I usually enjoy Dick Hagerty’s articles. But I was dismayed that he strayed from thoughtful reflection to a biased and negative opinion about the National Park Service (“Has anyone seen Elmer?” July 20, Page D1). His ideas on improving traffic moving through the entrance gates made sense. Then he moved from a disgruntledvisitor to a conspiracy theory that the Park Service deliberately frustrates visitors in hopes of discouraging some from returning. “They own the Park, and we taxpayers are just a necessary annoyance,” he writes.
I too miss the good old days when crowds seemed smaller. I too recall the fire fall from atop Glacier Point and seeing Mirror Lake before there was too little water to call it a lake. Because Yosemite is so special, so unique, its fame has spread across America and the entire world. The Park Service is in a difficult position, trying to protect this gem for present and future generations using legitimate restrictions on visitors who are “loving Yosemite to death.”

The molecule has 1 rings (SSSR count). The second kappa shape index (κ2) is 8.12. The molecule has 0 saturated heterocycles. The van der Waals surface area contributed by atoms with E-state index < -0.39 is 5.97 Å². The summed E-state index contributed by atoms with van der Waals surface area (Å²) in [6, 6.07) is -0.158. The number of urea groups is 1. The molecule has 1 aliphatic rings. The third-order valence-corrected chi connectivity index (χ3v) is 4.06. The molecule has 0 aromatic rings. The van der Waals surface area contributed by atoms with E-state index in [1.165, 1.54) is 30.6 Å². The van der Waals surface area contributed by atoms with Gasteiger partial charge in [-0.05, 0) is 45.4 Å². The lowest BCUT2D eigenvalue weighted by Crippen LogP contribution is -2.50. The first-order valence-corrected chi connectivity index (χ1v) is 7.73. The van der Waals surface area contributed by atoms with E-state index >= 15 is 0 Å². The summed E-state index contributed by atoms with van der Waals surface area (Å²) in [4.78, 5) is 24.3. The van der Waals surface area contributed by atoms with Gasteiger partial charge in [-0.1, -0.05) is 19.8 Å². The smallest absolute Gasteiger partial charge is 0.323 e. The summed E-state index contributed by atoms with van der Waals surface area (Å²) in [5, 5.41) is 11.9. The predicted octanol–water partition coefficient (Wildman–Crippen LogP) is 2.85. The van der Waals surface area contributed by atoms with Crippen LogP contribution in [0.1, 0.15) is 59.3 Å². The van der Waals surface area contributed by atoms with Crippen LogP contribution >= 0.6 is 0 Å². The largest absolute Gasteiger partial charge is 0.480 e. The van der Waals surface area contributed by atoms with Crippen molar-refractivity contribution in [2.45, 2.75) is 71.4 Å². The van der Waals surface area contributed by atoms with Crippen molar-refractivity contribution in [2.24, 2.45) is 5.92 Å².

NPS personnel don’t join the service because of the pay; they have a love of the natural world and its wonders; they seem dedicated to a selfless career of service in the spirit of John Muir. Hagerty can bemoan the good old days when fewer restrictions were imposed, but he must realize times have changed. There must be thoughtful changes to our parks to maintain them.
Wayne Kirkbride, Twain Harte